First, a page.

Posted 17th March 2014 | 9 Comments

Euston and Crewe at heart of Higgins HS2 plan

THE eagerly-awaited report looking at the timing and costs of building Britain's first domestic High Speed railway is published today by David Higgins, the new chairman of HS2 Ltd. He wants a more ambitious redevelopment of London Euston station and the line to be extended to a major transport hub at Crewe by 2027, six years sooner than planned. He also believes the whole ‘Y’ network could be completed up to three years earlier, by 2030.

“I propose the Government should look at a more comprehensive redevelopment of Euston – a solution that could truly stand the test of time and allow the station to join St Pancras and King’s Cross as an iconic driver of local regeneration whose beneficial effects will be felt for generations,” he says.

“Equally, I propose the Government should accelerate phase two as soon as possible to take the line 43 miles further north than planned in phase one, to a new transport hub at Crewe which could be completed by 2027, six years earlier than planned.

“It is the right strategic answer, and not just for the area around Crewe: it would also deliver the benefits of HS2 – in terms of better services to the North – much sooner.”

However, after “an exhaustive review of the costs outlined in the first phase of the project” David Higgins proposes no change yet in the outline budget –firmly passing responsibility back to politicians and making clear that “the key variable” is the length of time that legislation will take. “That is a matter for Government and Parliament,” he states.

But there is a possibility that a lower budget for phase one could be set at some point in the future “when the legislative timetable becomes clearer and more certain.”

David Higgins is in no doubt of the overall need for HS2. He says: “Without HS2, the people of this country will continue to face the failures of our transport system on a daily basis.

“With it, they will begin to see a strategic answer that can deliver real benefits within the foreseeable future. That is why, I believe, HS2 is a project which, despite the issues it raises, is in the national interest.”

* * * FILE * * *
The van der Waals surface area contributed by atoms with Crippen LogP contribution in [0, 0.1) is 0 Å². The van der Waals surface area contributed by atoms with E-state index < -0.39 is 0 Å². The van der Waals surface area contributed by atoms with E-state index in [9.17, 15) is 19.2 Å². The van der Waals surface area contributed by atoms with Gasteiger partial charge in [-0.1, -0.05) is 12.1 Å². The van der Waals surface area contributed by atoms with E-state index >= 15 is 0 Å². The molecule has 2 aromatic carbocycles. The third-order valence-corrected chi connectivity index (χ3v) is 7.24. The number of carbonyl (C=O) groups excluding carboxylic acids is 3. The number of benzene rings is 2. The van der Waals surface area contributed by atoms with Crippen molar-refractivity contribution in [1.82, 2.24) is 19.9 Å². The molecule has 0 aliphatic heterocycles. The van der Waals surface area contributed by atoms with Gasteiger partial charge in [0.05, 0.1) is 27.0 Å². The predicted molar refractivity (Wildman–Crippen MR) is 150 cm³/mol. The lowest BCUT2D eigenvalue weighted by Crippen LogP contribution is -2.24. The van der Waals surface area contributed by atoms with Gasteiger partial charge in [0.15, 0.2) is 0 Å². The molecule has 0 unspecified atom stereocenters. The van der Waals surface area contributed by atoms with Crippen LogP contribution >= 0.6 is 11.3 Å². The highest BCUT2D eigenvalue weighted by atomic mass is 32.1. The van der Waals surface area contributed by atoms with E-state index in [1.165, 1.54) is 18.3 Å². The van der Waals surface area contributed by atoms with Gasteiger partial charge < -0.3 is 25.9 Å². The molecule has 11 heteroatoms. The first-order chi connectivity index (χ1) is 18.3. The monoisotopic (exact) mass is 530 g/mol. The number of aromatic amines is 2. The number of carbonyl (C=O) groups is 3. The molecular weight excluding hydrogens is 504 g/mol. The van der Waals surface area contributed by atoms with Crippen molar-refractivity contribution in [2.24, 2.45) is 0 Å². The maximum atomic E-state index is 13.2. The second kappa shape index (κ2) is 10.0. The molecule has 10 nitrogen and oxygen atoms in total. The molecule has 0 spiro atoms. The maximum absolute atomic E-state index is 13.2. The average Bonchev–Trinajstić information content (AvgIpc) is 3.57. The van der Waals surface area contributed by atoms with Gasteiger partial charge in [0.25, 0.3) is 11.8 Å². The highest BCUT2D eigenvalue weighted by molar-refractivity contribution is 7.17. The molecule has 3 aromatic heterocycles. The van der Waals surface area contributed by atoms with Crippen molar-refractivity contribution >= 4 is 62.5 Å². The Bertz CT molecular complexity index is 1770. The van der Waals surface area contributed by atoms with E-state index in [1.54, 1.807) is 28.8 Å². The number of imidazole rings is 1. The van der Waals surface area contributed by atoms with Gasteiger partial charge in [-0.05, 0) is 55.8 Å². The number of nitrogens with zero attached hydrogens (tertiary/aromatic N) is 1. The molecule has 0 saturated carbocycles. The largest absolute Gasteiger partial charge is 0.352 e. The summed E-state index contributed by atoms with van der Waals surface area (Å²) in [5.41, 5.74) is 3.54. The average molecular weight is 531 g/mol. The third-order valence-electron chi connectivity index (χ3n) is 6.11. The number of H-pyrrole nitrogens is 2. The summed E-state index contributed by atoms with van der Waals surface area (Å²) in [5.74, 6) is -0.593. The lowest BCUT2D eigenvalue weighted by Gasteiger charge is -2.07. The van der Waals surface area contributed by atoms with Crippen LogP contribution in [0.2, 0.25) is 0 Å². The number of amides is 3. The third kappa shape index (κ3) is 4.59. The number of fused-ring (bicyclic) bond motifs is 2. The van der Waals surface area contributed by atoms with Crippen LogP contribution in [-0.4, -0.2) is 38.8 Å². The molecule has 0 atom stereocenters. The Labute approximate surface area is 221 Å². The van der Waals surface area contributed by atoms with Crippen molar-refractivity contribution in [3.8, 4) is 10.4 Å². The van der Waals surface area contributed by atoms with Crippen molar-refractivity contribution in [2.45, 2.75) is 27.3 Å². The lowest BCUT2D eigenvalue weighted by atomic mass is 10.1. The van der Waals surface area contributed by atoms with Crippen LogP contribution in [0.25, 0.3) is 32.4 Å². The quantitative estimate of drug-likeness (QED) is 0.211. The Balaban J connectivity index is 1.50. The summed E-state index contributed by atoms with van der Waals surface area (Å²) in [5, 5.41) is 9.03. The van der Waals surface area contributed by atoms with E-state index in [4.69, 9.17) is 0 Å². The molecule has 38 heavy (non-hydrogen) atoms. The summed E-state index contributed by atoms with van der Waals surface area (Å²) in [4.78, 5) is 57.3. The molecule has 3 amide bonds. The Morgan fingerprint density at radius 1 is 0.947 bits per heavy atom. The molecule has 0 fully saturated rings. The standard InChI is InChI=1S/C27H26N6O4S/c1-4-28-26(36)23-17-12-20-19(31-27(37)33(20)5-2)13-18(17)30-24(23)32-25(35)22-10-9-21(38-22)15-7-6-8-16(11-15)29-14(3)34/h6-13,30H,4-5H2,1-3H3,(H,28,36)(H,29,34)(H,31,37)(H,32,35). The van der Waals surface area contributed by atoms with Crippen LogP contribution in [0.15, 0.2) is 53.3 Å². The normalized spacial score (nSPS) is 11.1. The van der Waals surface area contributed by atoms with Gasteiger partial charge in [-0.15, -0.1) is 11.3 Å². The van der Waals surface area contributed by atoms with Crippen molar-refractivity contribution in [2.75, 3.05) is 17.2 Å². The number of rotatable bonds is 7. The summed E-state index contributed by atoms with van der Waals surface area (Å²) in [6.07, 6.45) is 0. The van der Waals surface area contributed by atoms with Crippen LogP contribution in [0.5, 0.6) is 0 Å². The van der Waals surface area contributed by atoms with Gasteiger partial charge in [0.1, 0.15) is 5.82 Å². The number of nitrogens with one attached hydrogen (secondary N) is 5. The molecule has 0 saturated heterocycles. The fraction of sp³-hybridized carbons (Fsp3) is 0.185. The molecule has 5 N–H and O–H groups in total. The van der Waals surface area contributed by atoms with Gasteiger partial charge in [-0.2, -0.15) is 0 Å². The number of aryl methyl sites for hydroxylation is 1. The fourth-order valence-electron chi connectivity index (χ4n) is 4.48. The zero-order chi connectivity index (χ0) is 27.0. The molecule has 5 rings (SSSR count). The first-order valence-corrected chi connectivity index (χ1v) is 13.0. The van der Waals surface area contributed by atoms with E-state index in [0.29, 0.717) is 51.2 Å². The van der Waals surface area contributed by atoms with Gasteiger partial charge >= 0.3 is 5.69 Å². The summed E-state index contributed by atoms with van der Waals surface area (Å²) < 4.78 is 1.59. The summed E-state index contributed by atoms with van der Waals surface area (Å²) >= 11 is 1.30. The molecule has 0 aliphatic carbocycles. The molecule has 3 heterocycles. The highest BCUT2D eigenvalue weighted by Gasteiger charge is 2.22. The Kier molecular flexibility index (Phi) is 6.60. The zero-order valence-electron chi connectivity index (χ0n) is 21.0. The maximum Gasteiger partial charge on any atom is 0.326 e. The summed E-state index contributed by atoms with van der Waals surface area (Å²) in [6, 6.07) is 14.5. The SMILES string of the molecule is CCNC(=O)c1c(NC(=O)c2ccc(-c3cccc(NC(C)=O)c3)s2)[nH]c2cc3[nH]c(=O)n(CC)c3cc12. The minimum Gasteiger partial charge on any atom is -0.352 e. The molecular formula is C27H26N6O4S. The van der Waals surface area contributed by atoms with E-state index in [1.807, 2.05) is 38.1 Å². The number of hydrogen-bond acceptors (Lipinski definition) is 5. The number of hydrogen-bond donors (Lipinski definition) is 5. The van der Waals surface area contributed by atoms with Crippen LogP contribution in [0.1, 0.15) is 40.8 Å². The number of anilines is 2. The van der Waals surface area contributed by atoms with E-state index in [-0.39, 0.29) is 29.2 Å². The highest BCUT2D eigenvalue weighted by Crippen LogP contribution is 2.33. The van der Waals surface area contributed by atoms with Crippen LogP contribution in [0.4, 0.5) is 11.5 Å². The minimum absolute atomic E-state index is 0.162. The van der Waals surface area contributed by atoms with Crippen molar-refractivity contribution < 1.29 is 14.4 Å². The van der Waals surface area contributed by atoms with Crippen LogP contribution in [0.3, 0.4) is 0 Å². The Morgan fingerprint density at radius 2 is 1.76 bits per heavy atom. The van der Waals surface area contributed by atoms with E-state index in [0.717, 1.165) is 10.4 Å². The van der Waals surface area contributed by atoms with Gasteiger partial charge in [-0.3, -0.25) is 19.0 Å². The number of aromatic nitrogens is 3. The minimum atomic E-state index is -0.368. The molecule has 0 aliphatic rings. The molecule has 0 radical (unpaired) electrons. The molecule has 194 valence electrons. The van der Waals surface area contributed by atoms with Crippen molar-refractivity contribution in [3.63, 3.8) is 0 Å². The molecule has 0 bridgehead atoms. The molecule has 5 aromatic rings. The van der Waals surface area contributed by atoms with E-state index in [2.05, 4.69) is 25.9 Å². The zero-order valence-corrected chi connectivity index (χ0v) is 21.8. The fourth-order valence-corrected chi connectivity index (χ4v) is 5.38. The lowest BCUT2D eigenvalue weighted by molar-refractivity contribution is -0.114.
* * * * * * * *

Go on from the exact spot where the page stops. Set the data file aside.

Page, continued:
Higgins report in detail

Reader Comments:

Views expressed in submitted comments are that of the author, and not necessarily shared by Railnews.

  • Melvyn Windebank, Canvey Island, Essex

    I wonder how many people who say Old Oak Common is fine actually know where it is ?

    Well Old Oak Common is just south of Willesden Junction and is nowhere near Central London in fact it is more remote than many of the HS2 stations suggested for other cities !

    The rebuild of Euston makes sense given the rebuild in the 1960s did little for the actual railway lines which I have read are closer together at the Southern end of WCML than normal making single line working difficult and was given as a reason why a link between DC lines and main lines at Watford Junction was planned in order that DC lines could be used for through services while AC lines were closed for engineering works.

    The reality is Euston is just a massive hole in Central London surrounded by old run down buildings and so a comprehensive development could provide billions of pounds from development to offset the cost of HS2 and bring the benefits now being built at nearby Kings Cross/St Pancras .

    The suggestion re Crewe makes sense as it overcomes the impression of HS2 being just London to Birmingham and with HS2 the suggestion of moving Crewe Station to a new location allows both to be done as a single project saving time and money and maybe speeding up existing services ahead of opening of HS2.

  • moomo, wirral

    The devil will be in the detail of the Crewe hub.

    1) Will it access HS2 in both northerly and southerly directions?
    2) Will it have 400m platforms to allow the joining and splitting of trains?